JoVE Visualize What is visualize?
Stop Reading. Start Watching.
Advanced Search
Stop Reading. Start Watching.
Regular Search
Find video protocols related to scientific articles indexed in Pubmed.
Integrating stand and soil properties to understand foliar nutrient dynamics during forest succession following slash-and-burn agriculture in the Bolivian Amazon.
PLoS ONE
PUBLISHED: 01-01-2014
Show Abstract
Hide Abstract
Secondary forests cover large areas of the tropics and play an important role in the global carbon cycle. During secondary forest succession, simultaneous changes occur among stand structural attributes, soil properties, and species composition. Most studies classify tree species into categories based on their regeneration requirements. We use a high-resolution secondary forest chronosequence to assign trees to a continuous gradient in species successional status assigned according to their distribution across the chronosequence. Species successional status, not stand age or differences in stand structure or soil properties, was found to be the best predictor of leaf trait variation. Foliar ?(13)C had a significant positive relationship with species successional status, indicating changes in foliar physiology related to growth and competitive strategy, but was not correlated with stand age, whereas soil ?(13)C dynamics were largely constrained by plant species composition. Foliar ?(15)N had a significant negative correlation with both stand age and species successional status, - most likely resulting from a large initial biomass-burning enrichment in soil (15)N and (13)C and not closure of the nitrogen cycle. Foliar %C was neither correlated with stand age nor species successional status but was found to display significant phylogenetic signal. Results from this study are relevant to understanding the dynamics of tree species growth and competition during forest succession and highlight possibilities of, and potentially confounding signals affecting, the utility of leaf traits to understand community and species dynamics during secondary forest succession.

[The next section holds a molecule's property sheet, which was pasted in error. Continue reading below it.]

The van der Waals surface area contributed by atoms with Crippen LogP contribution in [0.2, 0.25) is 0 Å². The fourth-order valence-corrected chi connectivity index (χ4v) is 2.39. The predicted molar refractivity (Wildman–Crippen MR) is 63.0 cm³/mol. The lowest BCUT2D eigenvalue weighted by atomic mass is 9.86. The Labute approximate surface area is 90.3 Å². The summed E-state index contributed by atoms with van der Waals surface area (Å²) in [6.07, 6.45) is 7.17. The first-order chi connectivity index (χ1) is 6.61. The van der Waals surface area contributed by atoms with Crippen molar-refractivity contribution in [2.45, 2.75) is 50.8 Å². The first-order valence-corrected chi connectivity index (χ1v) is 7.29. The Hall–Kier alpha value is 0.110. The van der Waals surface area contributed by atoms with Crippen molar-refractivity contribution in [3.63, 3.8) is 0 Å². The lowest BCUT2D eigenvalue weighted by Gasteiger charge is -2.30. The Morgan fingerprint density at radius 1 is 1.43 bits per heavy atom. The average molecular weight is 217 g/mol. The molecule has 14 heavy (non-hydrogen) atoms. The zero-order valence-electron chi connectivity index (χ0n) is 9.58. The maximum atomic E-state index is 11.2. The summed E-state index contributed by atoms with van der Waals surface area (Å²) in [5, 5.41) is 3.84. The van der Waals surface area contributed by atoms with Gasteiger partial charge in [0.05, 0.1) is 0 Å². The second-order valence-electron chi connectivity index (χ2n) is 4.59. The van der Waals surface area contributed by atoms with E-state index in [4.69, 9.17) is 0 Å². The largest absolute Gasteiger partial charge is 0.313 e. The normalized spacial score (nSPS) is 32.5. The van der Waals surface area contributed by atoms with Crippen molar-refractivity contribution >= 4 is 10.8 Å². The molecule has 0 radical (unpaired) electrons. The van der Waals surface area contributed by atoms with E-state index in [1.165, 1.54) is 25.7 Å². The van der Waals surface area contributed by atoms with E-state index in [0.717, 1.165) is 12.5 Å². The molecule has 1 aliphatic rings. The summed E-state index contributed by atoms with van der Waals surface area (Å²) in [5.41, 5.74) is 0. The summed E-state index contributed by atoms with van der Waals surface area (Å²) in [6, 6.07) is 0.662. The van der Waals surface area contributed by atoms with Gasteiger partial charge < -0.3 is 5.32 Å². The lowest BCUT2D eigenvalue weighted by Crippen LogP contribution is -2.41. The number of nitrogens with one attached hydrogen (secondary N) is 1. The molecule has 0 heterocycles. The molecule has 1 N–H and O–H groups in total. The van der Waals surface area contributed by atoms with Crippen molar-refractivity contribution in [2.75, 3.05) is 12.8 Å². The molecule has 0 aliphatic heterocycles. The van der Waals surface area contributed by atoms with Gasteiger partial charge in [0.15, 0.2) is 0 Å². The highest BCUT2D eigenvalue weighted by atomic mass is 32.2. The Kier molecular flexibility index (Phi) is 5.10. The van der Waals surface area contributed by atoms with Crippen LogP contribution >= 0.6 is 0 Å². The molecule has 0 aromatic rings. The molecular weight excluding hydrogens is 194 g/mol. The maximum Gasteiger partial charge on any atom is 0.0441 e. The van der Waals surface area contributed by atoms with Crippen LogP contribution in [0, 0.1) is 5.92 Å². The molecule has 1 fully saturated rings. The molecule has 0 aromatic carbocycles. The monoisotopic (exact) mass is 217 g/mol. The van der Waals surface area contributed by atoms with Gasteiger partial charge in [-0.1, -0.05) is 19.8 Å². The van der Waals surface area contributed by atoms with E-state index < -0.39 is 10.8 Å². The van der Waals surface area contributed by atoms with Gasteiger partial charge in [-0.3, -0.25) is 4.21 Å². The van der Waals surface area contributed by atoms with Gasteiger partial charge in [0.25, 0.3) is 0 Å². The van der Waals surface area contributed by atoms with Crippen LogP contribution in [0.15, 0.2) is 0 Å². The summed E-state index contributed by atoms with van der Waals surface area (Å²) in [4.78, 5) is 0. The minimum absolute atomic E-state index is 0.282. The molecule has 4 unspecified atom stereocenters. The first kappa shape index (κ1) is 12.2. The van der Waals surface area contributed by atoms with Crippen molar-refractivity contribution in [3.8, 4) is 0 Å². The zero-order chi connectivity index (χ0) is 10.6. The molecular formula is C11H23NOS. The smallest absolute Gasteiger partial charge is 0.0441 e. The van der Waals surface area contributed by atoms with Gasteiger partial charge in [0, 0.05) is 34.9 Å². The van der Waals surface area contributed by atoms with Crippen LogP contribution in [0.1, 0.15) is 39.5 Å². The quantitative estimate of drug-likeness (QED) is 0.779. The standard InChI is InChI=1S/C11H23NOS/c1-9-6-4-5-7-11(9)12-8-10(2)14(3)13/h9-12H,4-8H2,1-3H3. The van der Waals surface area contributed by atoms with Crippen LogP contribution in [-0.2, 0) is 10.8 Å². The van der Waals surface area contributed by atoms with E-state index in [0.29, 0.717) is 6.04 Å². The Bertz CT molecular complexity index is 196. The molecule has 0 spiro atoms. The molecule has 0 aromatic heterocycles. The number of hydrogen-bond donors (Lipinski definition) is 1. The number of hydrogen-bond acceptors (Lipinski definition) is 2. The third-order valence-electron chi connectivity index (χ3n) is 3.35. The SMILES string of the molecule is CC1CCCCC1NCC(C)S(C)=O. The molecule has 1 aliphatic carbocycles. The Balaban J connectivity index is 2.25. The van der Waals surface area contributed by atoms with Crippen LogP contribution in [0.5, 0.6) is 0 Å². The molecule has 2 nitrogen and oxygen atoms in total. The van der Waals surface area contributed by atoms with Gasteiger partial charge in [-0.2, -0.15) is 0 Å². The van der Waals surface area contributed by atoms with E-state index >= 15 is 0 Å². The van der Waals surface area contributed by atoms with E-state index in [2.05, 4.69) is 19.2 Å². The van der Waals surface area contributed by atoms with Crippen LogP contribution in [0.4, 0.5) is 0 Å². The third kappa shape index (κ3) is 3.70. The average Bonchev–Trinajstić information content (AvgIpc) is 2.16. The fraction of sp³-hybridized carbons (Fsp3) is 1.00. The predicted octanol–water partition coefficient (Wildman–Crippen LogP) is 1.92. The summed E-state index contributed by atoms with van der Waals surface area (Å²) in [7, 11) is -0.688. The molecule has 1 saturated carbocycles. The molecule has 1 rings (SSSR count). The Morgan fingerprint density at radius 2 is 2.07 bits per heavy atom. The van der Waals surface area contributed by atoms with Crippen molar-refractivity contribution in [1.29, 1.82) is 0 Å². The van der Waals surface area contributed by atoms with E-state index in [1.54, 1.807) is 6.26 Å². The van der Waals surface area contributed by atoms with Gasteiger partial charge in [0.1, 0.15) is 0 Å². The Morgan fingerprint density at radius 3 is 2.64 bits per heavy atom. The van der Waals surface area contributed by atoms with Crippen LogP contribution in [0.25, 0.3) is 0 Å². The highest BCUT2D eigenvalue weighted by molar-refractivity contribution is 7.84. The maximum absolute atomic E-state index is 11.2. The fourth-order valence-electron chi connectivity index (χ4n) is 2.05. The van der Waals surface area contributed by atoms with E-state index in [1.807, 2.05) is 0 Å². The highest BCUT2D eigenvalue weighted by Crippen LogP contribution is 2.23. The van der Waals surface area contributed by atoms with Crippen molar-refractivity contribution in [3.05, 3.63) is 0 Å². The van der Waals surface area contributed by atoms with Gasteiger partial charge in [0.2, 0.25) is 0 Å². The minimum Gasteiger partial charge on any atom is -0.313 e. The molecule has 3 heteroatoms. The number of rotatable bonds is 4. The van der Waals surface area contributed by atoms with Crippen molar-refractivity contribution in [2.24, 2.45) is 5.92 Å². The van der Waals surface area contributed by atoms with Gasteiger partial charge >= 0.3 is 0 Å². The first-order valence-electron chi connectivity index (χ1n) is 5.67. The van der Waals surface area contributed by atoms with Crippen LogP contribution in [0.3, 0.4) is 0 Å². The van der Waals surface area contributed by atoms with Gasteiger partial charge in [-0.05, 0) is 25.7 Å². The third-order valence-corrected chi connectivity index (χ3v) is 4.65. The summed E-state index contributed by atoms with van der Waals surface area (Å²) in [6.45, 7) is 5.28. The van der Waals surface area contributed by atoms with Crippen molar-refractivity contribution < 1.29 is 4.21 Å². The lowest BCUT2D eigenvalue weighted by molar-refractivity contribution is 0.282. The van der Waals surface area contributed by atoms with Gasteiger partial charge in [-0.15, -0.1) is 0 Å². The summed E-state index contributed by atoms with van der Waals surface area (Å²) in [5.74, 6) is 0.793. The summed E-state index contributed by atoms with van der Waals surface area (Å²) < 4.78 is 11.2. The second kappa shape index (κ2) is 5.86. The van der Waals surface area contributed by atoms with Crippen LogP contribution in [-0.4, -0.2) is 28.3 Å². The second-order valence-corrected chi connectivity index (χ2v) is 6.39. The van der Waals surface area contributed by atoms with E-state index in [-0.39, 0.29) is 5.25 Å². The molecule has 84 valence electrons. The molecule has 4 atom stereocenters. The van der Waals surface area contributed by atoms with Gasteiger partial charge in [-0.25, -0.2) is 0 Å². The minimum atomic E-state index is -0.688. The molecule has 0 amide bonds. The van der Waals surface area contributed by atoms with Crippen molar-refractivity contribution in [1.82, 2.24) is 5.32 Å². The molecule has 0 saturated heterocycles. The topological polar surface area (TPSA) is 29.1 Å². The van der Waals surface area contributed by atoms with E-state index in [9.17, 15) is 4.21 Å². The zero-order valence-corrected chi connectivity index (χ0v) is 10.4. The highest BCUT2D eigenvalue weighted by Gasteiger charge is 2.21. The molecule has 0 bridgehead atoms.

Related JoVE Video
Linking functional diversity and social actor strategies in a framework for interdisciplinary analysis of natures benefits to society.
Proc. Natl. Acad. Sci. U.S.A.
PUBLISHED: 01-10-2011
Show Abstract
Hide Abstract
The crucial role of biodiversity in the links between ecosystems and societies has been repeatedly highlighted both as source of wellbeing and as a target of human actions, but not all aspects of biodiversity are equally important to different ecosystem services. Similarly, different social actors have different perceptions of and access to ecosystem services, and therefore, they have different wants and capacities to select directly or indirectly for particular biodiversity and ecosystem characteristics. Their choices feed back onto the ecosystem services provided to all parties involved and in turn, affect future decisions. Despite this recognition, the research communities addressing biodiversity, ecosystem services, and human outcomes have yet to develop frameworks that adequately treat the multiple dimensions and interactions in the relationship. Here, we present an interdisciplinary framework for the analysis of relationships between functional diversity, ecosystem services, and human actions that is applicable to specific social environmental systems at local scales. We connect the mechanistic understanding of the ecological role of diversity with its social relevance: ecosystem services. The framework permits connections between functional diversity components and priorities of social actors using land use decisions and ecosystem services as the main links between these ecological and social components. We propose a matrix-based method that provides a transparent and flexible platform for quantifying and integrating social and ecological information and negotiating potentially conflicting land uses among multiple social actors. We illustrate the applicability of our framework by way of land use examples from temperate to subtropical South America, an area of rapid social and ecological change.